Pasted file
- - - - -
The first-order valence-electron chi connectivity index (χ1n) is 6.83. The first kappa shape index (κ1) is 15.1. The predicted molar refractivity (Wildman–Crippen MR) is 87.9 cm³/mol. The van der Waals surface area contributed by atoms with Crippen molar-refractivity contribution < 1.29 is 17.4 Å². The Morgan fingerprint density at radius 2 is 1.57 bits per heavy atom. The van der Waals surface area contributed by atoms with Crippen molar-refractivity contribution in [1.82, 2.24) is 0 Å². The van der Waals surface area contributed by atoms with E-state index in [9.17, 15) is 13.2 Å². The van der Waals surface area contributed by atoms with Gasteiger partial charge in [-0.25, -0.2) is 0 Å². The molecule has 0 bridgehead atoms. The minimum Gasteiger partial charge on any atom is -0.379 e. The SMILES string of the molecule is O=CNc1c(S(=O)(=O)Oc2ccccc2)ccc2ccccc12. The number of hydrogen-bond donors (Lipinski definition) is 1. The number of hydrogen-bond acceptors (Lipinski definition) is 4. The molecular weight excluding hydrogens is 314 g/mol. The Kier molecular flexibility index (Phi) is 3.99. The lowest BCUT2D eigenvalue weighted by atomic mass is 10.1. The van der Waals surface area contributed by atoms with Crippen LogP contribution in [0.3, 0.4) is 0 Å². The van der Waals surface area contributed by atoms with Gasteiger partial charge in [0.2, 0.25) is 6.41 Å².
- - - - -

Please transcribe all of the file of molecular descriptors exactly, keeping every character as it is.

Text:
The first-order valence-electron chi connectivity index (χ1n) is 6.83. The first kappa shape index (κ1) is 15.1. The predicted molar refractivity (Wildman–Crippen MR) is 87.9 cm³/mol. The van der Waals surface area contributed by atoms with Crippen molar-refractivity contribution < 1.29 is 17.4 Å². The Morgan fingerprint density at radius 2 is 1.57 bits per heavy atom. The van der Waals surface area contributed by atoms with Crippen molar-refractivity contribution in [1.82, 2.24) is 0 Å². The van der Waals surface area contributed by atoms with E-state index in [9.17, 15) is 13.2 Å². The van der Waals surface area contributed by atoms with Gasteiger partial charge in [-0.25, -0.2) is 0 Å². The molecule has 0 bridgehead atoms. The minimum Gasteiger partial charge on any atom is -0.379 e. The SMILES string of the molecule is O=CNc1c(S(=O)(=O)Oc2ccccc2)ccc2ccccc12. The number of hydrogen-bond donors (Lipinski definition) is 1. The number of hydrogen-bond acceptors (Lipinski definition) is 4. The molecular weight excluding hydrogens is 314 g/mol. The Kier molecular flexibility index (Phi) is 3.99. The lowest BCUT2D eigenvalue weighted by atomic mass is 10.1. The van der Waals surface area contributed by atoms with Crippen LogP contribution in [0.3, 0.4) is 0 Å². The van der Waals surface area contributed by atoms with Gasteiger partial charge in [0.2, 0.25) is 6.41 Å².